A recent post in Thomas Rainer’s excellent blog ‘Grounded Design’ was about the misconceptions clients/homeowners have about the terms low-maintenance and drought-tolerant (among other things). They take low-maintenance to mean NO-maintenace, and drought-tolerant to mean NO-water.

A landscape is a living thing. It needs care and sustenance.

I think we as homeowners and stewards of our small plots of this earth, need to be realistic about what Mother Nature both provides and demands. Being realistic involves learning what can and can’t be done where we garden locally, leaving behind our personal desires, and embracing/respecting Mother Nature’s local requirements. And I’m not talking exclusive use of natives. I don’t think that is necessary to fully cooperate with Mother Nature.

And I agree with Susan Morrison’s comment about not being able to rattle off a list of things guaranteed to work in a specific location. I’m a designer and gardening coach, and can’t do it either! There are just too many site-specific variables to consider. Study and observation are required to make truly valuable and realistic plant recommendations. And trial and error is often necessary… something, unfortunately, many homeowners aren’t willing to put time and money into. It seems we’ve also brainwashed homeowners/clients that they will get stellar landscaping result on the very first try. Um… not necessarily.

Thanks for the good resources, info and forum, Susan. It’s nice to read what real gardeners are learning from their gardens. :-)

Debbie/GardenofPossibilities August 25, 2011 at 7:36 pm

Susan, A very informative post that I’ve bookmarked for future use. I grew ‘Dragon’s Blood’ for a few years in my zone 6 garden and it seemed to be doing fine. Then one year it totally disappeared. I’ve been reluctant to try other sedums since then but your post has given me some inspiration.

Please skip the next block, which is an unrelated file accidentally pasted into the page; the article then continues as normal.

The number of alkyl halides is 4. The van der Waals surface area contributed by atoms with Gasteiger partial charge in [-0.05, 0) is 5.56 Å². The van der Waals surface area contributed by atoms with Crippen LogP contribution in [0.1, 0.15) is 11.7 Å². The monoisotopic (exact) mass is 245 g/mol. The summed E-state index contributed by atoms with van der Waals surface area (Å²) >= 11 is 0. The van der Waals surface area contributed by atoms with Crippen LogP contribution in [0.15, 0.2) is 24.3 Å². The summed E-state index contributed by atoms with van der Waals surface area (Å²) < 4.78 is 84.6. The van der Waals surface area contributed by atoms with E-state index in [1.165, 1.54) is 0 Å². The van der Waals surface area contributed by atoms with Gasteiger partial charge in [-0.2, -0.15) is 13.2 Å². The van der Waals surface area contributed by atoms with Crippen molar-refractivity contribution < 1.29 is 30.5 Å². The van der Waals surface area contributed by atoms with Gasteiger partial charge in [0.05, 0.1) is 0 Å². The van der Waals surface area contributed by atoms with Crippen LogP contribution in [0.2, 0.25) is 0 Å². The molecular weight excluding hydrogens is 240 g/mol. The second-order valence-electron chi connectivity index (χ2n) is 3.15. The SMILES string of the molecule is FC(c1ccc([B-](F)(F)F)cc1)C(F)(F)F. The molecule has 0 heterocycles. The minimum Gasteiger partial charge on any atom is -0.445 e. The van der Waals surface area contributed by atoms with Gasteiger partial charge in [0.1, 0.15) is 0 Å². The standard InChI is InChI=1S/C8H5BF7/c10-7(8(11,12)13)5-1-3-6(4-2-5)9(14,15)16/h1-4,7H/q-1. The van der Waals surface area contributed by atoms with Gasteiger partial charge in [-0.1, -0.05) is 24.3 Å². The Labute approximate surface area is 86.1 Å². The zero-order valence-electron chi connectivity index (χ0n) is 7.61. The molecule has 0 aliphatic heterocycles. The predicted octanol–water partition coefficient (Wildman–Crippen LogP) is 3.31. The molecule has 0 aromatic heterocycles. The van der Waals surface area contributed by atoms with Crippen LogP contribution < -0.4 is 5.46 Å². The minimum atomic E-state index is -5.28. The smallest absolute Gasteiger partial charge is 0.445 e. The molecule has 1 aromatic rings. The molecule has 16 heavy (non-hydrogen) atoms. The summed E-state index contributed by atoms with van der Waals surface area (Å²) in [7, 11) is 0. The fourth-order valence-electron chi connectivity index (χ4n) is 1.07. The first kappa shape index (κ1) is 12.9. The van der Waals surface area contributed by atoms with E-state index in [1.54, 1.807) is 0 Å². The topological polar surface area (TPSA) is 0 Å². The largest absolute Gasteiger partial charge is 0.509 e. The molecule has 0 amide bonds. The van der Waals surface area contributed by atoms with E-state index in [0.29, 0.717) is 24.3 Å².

Lise Neely August 27, 2011 at 10:05 am

Great article. I’ve been inspired by my ‘Edible Plants’ course at Longwood, and the book, ‘Edible Estates,’ to remove a large portion of my front lawn and replace it with a vegetable garden. You’ve provided more inspiration and design ideas – thank you!

hcgvid August 29, 2011 at 3:58 pm

DId you know that sunflowers abosorb toxins and radiation in the soil–so it’s great to plant sunflowers in your garden for healthier crop yields.

Check out our garden tutorials!

http://www.youtube.com/user/hcgvid#p/u/23/OZfFIEAKABo

Judy Cumming September 7, 2011 at 7:21 pm

I love sedums too, but for a lawn replacement that I would be walking on, I prefer roman chamomile. It is tight to the ground, doesn’t look too bad in the Pacific NW winters, but does have the white flowers. I don’t think the deer like them though. I don’t have deer here, only rabbits. The pungent fragrance of the chamomile doesn’t seem to be attractive to the rabbits. I started mine from plants which have spread beautifully. I actually use them in a path, so they get lots of foot traffic.

Anthropogen September 14, 2011 at 2:33 am

If you live in the tropics/sub-tropics try Arachis glabrata, an excellent low, tight, nitrogen-fixing ground-cover. Produces an edible yellow flower, and is fantastic for erosion control. Grows easily from cuttings.